Growing up in the flight path of Reagan National Airport in the Washington, DC, area, Shawn Newman became fascinated by the planes that flew over his house. In middle school, on days when the sun lingered into the evening, he was sometimes able to pursue them to their destination. “The best days were when I had time to ride my bike an hour to the airport to get a closer look at the planes taking off and landing,” Newman says.
He went on to study engineering at the University of Cincinnati and 28 years ago landed at GE Aviation, which has its headquarters in the Ohio metropolis. Now working as a senior systems engineer, he’s helping local students pursue their passion. For more than 15 years he has volunteered as a mentor and tutor at Lincoln Heights Elementary, which is just a mile from his office. “I had role models when I grew up that looked like me, which I feel helped get me through college and the early days in my career, and I feel that it is important to do the same,” Newman said. “Whether it’s focusing on math, science, or reading, these subjects are essential to problem-solving and anything children decide to do in life.”
Newman is paying his passion for science forward together with his GE colleague Corwin Angel. Angel found his love of engineering through a plastic brick playset and later discovered aerospace engineering at a middle school career fair. Subscribing to the adage, “You can’t be what you can’t see,” they are both trying to spark the same interest with the children of Lincoln Heights Elementary.
It is an urgent task. Lincoln Heights is a historic African American community in Ohio. But today, almost 50% of the families there are living below the poverty line. “I want the students to see someone like me being successful,” Angel says. “As a Black male, it doesn’t matter where you come from or what you look like, you can do what you put your mind to.”
Newman and Angel are among thousands of GE Aviation volunteers who give back to their communities around the world. But with COVID-19 restrictions in place, this group had to get creative. They logged more than 25,000 hours of online mentoring, tutoring and introducing students to STEM through remote programs.
Newman and Angel recently led a unique virtual experience for their Lincoln Heights Elementary students. They talked about their careers and read the children’s version of the book, “Hidden Figures," to several classes. The book tells the story of a team of Black female mathematicians who were instrumental in NASA’s early years of space exploration. The women — Dorothy Vaughan, Mary Jackson, Katherine Johnson and Christine Darden — helped the U.S. rocket ahead in the space race.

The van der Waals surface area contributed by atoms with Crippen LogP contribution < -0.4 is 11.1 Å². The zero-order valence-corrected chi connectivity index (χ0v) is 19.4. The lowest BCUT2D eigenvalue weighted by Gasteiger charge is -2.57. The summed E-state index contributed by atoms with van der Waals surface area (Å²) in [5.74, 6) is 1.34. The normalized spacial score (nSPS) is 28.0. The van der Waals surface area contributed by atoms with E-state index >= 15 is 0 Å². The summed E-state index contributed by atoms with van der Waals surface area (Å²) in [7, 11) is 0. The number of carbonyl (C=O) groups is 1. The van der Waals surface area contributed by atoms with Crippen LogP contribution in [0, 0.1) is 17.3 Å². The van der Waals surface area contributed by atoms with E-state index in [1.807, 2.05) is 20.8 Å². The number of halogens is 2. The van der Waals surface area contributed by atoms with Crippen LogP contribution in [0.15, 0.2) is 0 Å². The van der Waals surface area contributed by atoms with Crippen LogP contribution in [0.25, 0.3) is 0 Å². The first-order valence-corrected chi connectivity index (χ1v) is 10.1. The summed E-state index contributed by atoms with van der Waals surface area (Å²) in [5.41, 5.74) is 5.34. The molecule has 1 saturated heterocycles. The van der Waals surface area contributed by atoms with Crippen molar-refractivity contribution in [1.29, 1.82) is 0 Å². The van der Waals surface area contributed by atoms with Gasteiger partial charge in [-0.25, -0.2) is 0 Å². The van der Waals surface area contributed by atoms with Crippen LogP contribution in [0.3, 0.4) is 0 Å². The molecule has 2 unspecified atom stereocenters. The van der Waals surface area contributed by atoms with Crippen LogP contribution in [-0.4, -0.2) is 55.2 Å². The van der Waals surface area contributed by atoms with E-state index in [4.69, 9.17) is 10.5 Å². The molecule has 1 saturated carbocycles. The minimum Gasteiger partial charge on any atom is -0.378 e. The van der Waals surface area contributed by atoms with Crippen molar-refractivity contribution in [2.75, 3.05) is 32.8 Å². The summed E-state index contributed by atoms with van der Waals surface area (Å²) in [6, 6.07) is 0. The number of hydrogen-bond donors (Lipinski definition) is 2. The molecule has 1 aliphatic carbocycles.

Students in grades 2 through 5 received a personal copy of the book thanks to a donation from the Aerospace Industries Association, of which GE Aviation is a member, and First Book, a nonprofit committed to equal access to quality education.
Lincoln Heights Elementary Principal Dawn Bailey tied the book reading event to Black History Month. “I have a desire to instill a love of reading in our students and having others read to them excites me,” she said. “The staff here is amazing. However, our students need to see and engage with folks outside of our school community.”
The students were energized by the session and some noted how inspiring it was. That enthusiasm reminds Angel and Newman how they felt when they discovered their passion for aviation, reinforcing why the work they do in the community is so important to the future of these children.
Angel says in the end, their volunteering is not about whether the students choose a STEM field “but that they have someone who looks like them in their corner rooting for their success.” Says Angel: I want them to know that someone, besides their parents and teachers, cares about their success.”